However, to participate in these plans, the employer is required to provide a similar benefit to employees. As a result, a business owner is unable to setup a plan for just themselves, and not provide a benefit for their employees.
In certain cases, the costs of establishing these plans can outweigh the benefits of a business owner implementing them. Especially in situations where there a lot of employees.
Restricted Property Trust
A lesser known plan that can be very effective for business owners is a Restricted Property Trust.
A restricted property trust allows the owner of a business to make a 100-percent corporate deductible contribution to the trust. The participant will owe personal income taxes on approximately 30-percent of the total contribution.
Employers can be selective in who participates in the plan. You can include any number of employees, or simply do it for yourself. The trust owns a conservative whole life insurance policy, and requires a minimum funding period of 5-years. Once funding is completed, the policy is distributed from the trust to the participant. At which time, a small tax is owed and paid for from the policy.
After successful distribution of the policy from the trust, the business owner can access a tax-free stream of income from the policy. For comparative purposes, a business owner would typically have to earn more than 8-percent on after-tax income to equal the returns available from the Restricted Property Trust.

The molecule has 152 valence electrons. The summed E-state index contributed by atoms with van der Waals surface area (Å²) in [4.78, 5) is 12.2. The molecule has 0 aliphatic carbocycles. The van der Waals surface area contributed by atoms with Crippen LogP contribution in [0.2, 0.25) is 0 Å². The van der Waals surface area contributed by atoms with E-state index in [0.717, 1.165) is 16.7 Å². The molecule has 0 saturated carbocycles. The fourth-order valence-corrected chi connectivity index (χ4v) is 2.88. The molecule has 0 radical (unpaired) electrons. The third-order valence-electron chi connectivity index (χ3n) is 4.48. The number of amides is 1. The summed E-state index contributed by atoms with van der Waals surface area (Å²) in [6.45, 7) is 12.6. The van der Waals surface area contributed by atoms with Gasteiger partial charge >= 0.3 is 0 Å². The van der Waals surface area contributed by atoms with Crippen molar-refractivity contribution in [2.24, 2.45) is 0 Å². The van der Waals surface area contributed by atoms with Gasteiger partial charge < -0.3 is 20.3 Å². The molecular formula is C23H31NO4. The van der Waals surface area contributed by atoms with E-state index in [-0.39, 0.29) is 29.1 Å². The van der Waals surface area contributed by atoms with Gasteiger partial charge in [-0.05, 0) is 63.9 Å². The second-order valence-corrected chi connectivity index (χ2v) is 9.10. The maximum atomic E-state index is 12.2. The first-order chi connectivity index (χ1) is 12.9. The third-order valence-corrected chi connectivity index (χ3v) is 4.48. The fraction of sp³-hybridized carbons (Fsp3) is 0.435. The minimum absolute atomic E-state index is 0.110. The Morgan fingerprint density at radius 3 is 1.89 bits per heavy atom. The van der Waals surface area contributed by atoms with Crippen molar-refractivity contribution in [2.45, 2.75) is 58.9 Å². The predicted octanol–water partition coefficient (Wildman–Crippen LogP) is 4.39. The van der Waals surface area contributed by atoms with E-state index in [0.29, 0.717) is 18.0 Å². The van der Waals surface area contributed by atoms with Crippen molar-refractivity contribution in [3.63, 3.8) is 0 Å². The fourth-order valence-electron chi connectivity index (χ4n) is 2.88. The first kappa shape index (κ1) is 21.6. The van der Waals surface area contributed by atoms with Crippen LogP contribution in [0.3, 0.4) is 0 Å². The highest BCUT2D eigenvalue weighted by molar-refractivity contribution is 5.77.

Life Insurance Retirement Plan
A life insurance retirement plan, often referred to as LIRP, is nothing more than an overfunded permanent life insurance policy. When structured properly, a life insurance retirement plan can provide the owner with tax-free income.
A business owner would not have to include any employees to participate because contributions to the plan are made with after-tax dollars. The business owner would fund the policy for a number of years. Once funding is complete, the business owner would be able to access tax-free income from the policies cash value.
There are several types of life insurance policies that can be used for this type of plan, ranging from conservative to aggressive. The key when designing a life insurance retirement plan is to reduce the death benefit as much as possible to maximize the growth of the policy’s cash value.
In an environment where it can be difficult to predict where tax rates will be when we retire, we are only guessing when it comes to what is the most tax-efficient way to save for retirement. It is very difficult to compare different types of plans because taxes influence so much of how they are calculated.
By diversifying your tax allocation, you will be able to determine which tax class makes the most sense to access based on the tax environment we are in at the time you need the income.
2 thoughts on “A Business Owners Guide to Retirement and Tax Diversification”